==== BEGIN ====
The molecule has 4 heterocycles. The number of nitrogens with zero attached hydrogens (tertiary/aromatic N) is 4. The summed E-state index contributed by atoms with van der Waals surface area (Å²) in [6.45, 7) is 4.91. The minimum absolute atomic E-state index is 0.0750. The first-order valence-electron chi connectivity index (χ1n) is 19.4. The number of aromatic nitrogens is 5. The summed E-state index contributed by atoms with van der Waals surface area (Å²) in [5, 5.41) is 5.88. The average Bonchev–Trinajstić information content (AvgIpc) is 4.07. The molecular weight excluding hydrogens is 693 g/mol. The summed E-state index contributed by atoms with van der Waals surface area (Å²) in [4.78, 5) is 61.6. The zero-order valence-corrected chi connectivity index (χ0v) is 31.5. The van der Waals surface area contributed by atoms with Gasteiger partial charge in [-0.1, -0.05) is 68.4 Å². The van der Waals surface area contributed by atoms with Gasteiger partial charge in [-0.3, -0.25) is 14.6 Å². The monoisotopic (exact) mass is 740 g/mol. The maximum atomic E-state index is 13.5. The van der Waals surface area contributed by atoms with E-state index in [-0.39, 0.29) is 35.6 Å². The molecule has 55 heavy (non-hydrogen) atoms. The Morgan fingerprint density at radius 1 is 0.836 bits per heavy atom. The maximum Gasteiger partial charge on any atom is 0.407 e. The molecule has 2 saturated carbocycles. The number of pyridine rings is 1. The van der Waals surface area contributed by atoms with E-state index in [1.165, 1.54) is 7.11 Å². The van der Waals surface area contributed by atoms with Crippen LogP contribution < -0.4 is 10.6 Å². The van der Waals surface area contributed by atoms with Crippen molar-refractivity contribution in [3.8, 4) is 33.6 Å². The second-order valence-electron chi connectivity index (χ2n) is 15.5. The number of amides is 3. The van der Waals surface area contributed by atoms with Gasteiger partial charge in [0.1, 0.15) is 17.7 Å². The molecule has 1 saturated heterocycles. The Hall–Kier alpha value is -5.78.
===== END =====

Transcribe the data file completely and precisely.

The molecule has 4 heterocycles. The number of nitrogens with zero attached hydrogens (tertiary/aromatic N) is 4. The summed E-state index contributed by atoms with van der Waals surface area (Å²) in [6.45, 7) is 4.91. The minimum absolute atomic E-state index is 0.0750. The first-order valence-electron chi connectivity index (χ1n) is 19.4. The number of aromatic nitrogens is 5. The summed E-state index contributed by atoms with van der Waals surface area (Å²) in [5, 5.41) is 5.88. The average Bonchev–Trinajstić information content (AvgIpc) is 4.07. The molecular weight excluding hydrogens is 693 g/mol. The summed E-state index contributed by atoms with van der Waals surface area (Å²) in [4.78, 5) is 61.6. The zero-order valence-corrected chi connectivity index (χ0v) is 31.5. The van der Waals surface area contributed by atoms with Gasteiger partial charge in [-0.1, -0.05) is 68.4 Å². The van der Waals surface area contributed by atoms with Gasteiger partial charge in [-0.3, -0.25) is 14.6 Å². The monoisotopic (exact) mass is 740 g/mol. The maximum atomic E-state index is 13.5. The van der Waals surface area contributed by atoms with E-state index in [-0.39, 0.29) is 35.6 Å². The molecule has 55 heavy (non-hydrogen) atoms. The Morgan fingerprint density at radius 1 is 0.836 bits per heavy atom. The maximum Gasteiger partial charge on any atom is 0.407 e. The molecule has 2 saturated carbocycles. The number of pyridine rings is 1. The van der Waals surface area contributed by atoms with E-state index in [1.165, 1.54) is 7.11 Å². The van der Waals surface area contributed by atoms with Crippen LogP contribution < -0.4 is 10.6 Å². The van der Waals surface area contributed by atoms with Crippen molar-refractivity contribution in [3.8, 4) is 33.6 Å². The second-order valence-electron chi connectivity index (χ2n) is 15.5. The number of amides is 3. The van der Waals surface area contributed by atoms with Gasteiger partial charge in [0.1, 0.15) is 17.7 Å². The molecule has 1 saturated heterocycles. The Hall–Kier alpha value is -5.78.